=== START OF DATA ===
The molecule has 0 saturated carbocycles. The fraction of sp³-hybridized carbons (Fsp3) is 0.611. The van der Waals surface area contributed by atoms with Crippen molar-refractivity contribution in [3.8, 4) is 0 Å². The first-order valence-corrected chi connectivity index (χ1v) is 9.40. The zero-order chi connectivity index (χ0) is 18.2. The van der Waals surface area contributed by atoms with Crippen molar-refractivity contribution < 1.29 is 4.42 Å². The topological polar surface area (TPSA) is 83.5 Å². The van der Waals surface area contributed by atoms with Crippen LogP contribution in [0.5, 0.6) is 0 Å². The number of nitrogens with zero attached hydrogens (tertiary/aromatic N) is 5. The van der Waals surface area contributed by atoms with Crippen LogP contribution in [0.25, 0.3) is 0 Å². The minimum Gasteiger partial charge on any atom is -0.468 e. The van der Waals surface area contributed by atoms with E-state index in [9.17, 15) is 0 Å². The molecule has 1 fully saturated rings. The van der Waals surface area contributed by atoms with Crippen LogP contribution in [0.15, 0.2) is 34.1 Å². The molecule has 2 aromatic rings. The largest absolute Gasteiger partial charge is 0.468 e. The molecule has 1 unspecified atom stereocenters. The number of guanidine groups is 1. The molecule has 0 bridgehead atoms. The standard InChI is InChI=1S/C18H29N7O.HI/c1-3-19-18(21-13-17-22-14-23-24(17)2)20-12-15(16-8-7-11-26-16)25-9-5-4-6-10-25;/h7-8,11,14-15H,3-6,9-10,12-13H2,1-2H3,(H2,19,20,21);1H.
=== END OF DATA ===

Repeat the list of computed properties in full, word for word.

The molecule has 0 saturated carbocycles. The fraction of sp³-hybridized carbons (Fsp3) is 0.611. The van der Waals surface area contributed by atoms with Crippen molar-refractivity contribution in [3.8, 4) is 0 Å². The first-order valence-corrected chi connectivity index (χ1v) is 9.40. The zero-order chi connectivity index (χ0) is 18.2. The van der Waals surface area contributed by atoms with Crippen molar-refractivity contribution < 1.29 is 4.42 Å². The topological polar surface area (TPSA) is 83.5 Å². The van der Waals surface area contributed by atoms with Crippen LogP contribution in [0.5, 0.6) is 0 Å². The number of nitrogens with zero attached hydrogens (tertiary/aromatic N) is 5. The van der Waals surface area contributed by atoms with Crippen LogP contribution in [0.25, 0.3) is 0 Å². The minimum Gasteiger partial charge on any atom is -0.468 e. The van der Waals surface area contributed by atoms with E-state index in [9.17, 15) is 0 Å². The molecule has 1 fully saturated rings. The van der Waals surface area contributed by atoms with Crippen LogP contribution in [0.15, 0.2) is 34.1 Å². The molecule has 2 aromatic rings. The largest absolute Gasteiger partial charge is 0.468 e. The molecule has 1 unspecified atom stereocenters. The number of guanidine groups is 1. The molecule has 0 bridgehead atoms. The standard InChI is InChI=1S/C18H29N7O.HI/c1-3-19-18(21-13-17-22-14-23-24(17)2)20-12-15(16-8-7-11-26-16)25-9-5-4-6-10-25;/h7-8,11,14-15H,3-6,9-10,12-13H2,1-2H3,(H2,19,20,21);1H.